Bulletin of the American Physical Society
APS March Meeting 2019
Volume 64, Number 2
Monday–Friday, March 4–8, 2019; Boston, Massachusetts
Session P35: Theory and Scaling of Benchmarking and TomographyFocus

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Sponsoring Units: DQI Chair: Matthew Ware, BBN Technologies Room: BCEC 205B 
Wednesday, March 6, 2019 2:30PM  3:06PM 
P35.00001: A new class of randomized benchmarking protocols: theory and expiriment Invited Speaker: Jonas Helsen In this talk I will discuss a new class of randomized benchmarking protocols called character randomized benchmarking. Character randomized benchmarking allows one to extend standard randomized benchmarking in a principled manner to groups beyond the Clifford group. I will discuss the theory of character randomized benchmarking, some example protocols such as benchmarking a T gate and performing two qubit interleaved randomized benchmarking using only single qubit gates as reference, and I will also precent some recent experimental implementations of character randomized benchmarking. 
Wednesday, March 6, 2019 3:06PM  3:18PM 
P35.00002: Randomized Benchmarking as Convolution Seth Merkel We show that the standard randomized benchmarking protocol can be described as a convolution, and is thus amenable to Fourier analysis. We utilize a form of Fourier transform that maps matrixvalued functions on group elements to matrixvalued functions of the group’s irreducible representations in order to map the average over sequences of Clifford operations to the power of a single matrix. We can then demonstrate that as long as our faulty gateset is close to some representation of the Clifford group, an RB sequence is described by the exponential decay of a process that has exactly two eigenvalues close to one and the rest close to zero, even though the bounds with respect to any particular representation of the Clifford group may not tightly describe the rate of decay.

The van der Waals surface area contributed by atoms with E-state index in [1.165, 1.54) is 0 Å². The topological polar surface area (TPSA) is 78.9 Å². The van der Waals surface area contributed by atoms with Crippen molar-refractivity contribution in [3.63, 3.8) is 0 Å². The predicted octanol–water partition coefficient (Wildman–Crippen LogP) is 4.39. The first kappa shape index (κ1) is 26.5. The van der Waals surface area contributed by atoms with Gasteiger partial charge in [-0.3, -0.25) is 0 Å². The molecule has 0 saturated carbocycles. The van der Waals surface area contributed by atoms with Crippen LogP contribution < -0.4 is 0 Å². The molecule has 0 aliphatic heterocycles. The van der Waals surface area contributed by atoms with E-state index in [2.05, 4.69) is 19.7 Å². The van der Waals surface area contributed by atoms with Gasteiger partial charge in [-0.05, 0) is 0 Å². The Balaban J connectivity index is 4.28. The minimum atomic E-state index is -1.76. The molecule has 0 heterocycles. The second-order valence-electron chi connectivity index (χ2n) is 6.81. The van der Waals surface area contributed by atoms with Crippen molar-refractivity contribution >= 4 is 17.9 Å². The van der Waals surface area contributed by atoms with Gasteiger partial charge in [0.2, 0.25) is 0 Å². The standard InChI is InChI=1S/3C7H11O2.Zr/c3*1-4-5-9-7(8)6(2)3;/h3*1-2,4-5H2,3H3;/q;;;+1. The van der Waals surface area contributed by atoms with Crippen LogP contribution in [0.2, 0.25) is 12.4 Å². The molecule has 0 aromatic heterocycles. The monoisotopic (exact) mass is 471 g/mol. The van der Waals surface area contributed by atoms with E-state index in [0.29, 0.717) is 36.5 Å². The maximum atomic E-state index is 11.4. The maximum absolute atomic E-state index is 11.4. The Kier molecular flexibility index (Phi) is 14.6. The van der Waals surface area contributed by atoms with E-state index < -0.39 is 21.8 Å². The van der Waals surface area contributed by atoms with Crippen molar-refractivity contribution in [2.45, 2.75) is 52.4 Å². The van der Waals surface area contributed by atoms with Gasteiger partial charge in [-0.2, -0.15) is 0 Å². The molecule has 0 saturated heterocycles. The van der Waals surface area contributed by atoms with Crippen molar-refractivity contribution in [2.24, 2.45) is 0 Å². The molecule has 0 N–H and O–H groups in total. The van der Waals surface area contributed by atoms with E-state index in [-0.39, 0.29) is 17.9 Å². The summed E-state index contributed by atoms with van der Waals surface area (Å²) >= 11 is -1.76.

Wednesday, March 6, 2019 3:18PM  3:30PM 
P35.00003: Randomized Benchmarking under Different Gatesets Kristine Boone, Arnaud CarignanDugas, Joel Wallman, Joseph Emerson We provide a comprehensive analysis of the differences between two important standards for randomized benchmarking (RB): the Cliffordgroup RB protocol proposed originally in [1] and [2], and a variant of that RB protocol proposed later by the NIST group in [3]. While these two protocols are frequently conflated or presumed equivalent, we prove that they produce distinct exponential fidelity decays leading to differences of up to a factor of 3 in the estimated error rates under experimentally realistic conditions. These differences arise because the NIST RB protocol does not satisfy the unitary twodesign condition for the twirl in the Cliffordgroup protocol and thus the decay rate depends on noninvariant features of the error model. Our analysis provides an important first step towards developing definitive standards for benchmarking quantum gates and a more rigorous theoretical underpinning for the NIST protocol and other RB protocols lacking a groupstructure. We conclude by discussing the potential impact of these differences for estimating faulttolerant overheads. 
Wednesday, March 6, 2019 3:30PM  3:42PM 
P35.00004: On the freedom in representing quantum operations Junan Lin, Brandon Buonacorsi, Raymond Laflamme, Joel Wallman We discuss the effects of a gauge freedom in representing quantum information processing devices, and its implications for characterizing these devices. We demonstrate with experimentally relevant examples that there exists equally valid descriptions of the same experiment which distribute errors differently among objects in a gateset, leading to different error rates. Consequently, it can be misleading to attach a concrete operational meaning to figures of merit for individual gateset elements. We propose an alternative operational figure of merit for a gateset, the mean variation error, and a protocol for measuring this figure. 
Wednesday, March 6, 2019 3:42PM  3:54PM